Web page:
As Superintendent, I have helped our state turn the corner on this.  CTE programs are on the rise, as early as middle school, and we now honor graduation pathways through technical fields.  We are not done! I will work tirelessly to ensure that every student has a pathway to graduation. This does not mean lower standards – the carpenter still needs geometry, the welder still needs chemistry.  I will work hard to restore capital budget funds to ensure our schools and skills centers have the highest quality programs and equipment to meet the needs of tomorrow’s workforce.

 

High Standards with Local Control

 

Perhaps the greatest failure of the last two presidential administrations has been their overzealous efforts to control states’ education systems from the federal level.  I have been an outspoken voice to ensure that Washington State citizens are in control of Washington State’s education system. And that locally elected school boards and local communities remain in charge of local schools.  Congress has every right to demand high standards across the states, but to remain constitutionally sound and to further innovate public education, states need to control all of the means by which student achievement occurs. States should control their own curriculum policies, course options, graduation requirements, student assessment systems, and teacher evaluation systems.  The federal government should set high expectations and help us to fund our essential civil rights mission, but the states need to control the path to success. I will continue to be an active voice at the national level for minimal federal intrusion into our schools.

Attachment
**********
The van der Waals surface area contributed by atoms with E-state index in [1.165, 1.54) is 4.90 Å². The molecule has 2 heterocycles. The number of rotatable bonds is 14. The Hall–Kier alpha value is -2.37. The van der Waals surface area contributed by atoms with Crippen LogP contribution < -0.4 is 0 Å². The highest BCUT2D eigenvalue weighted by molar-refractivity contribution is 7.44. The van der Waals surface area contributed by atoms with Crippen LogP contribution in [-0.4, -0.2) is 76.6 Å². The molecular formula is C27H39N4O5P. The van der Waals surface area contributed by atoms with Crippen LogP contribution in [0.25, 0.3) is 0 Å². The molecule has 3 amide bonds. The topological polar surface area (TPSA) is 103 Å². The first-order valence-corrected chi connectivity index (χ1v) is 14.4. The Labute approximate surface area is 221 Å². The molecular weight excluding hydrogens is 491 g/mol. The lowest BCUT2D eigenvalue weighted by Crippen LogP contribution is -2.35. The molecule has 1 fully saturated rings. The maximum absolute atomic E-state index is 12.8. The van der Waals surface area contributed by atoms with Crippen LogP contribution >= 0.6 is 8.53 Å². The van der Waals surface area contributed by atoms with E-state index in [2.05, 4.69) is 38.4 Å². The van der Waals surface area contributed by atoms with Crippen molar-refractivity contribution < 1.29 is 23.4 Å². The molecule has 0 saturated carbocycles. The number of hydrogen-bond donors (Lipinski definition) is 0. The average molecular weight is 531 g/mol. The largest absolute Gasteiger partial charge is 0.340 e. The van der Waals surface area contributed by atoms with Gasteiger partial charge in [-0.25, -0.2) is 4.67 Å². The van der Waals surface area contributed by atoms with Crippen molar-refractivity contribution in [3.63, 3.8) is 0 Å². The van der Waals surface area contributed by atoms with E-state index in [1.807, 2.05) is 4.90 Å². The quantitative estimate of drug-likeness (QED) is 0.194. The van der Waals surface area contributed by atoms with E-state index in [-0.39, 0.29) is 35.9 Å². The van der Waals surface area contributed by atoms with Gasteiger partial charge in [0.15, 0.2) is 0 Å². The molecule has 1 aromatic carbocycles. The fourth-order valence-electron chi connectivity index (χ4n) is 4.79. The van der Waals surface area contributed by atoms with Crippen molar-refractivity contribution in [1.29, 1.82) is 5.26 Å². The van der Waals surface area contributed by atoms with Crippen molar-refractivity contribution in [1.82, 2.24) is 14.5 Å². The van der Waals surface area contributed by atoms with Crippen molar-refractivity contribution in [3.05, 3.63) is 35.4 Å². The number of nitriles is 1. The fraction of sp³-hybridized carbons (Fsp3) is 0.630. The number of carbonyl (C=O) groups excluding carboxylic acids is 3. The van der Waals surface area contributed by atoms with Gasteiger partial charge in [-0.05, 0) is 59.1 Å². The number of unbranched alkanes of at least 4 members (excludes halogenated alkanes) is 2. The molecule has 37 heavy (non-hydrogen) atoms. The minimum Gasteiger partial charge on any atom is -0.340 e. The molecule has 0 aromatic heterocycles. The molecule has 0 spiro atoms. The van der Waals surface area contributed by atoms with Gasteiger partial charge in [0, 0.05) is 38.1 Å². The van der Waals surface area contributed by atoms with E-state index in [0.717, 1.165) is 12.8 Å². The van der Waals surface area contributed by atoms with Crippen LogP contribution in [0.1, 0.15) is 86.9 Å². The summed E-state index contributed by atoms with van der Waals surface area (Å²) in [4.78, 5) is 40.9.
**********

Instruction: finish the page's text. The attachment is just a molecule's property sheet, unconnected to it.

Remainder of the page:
Early Learning

 

We have been a national leader in the research and program development for early learning.  The remarkable impact to student achievement that is realized by early learning success, is invaluable to student equity and the long-term success of our State.  We partner in this work with our lead agency Department of Children Youth and Families and they provide outstanding frameworks for student health, safety, and academic success.  Our K-12 school districts are the largest providers of Head Start and ECEAP programs. I am committed, along with our partners, to create more efficiency, less regulation, overall better outcomes for our early learning programs.  I will also advance budget requests that ensure every child in Washington has a high-quality early learning experience in their community.

 

Capital Budgets

 

Washington State has an inequitable approach to funding school facilities.  We rely on an anti-democratic 60% supermajority for local bond votes, and only then do districts qualify for state matching funds.  This is a remarkable disadvantage for rural and property poor communities. In my first four years, we have grown the capital budget to a record high; we have added rural grants, seismic retrofits, and mitigation funds for water fixtures that may be impacted by Lead contamination.  We can do more! I am developing a capital budget request that delivers basic, but essential, learning spaces to every community. The value of properties in your community should not be a barrier to high quality learning spaces!

Paid For By Friends of Chris Reykdal

855 Trosper RD, Suite 108-117

Tumwater, WA 98512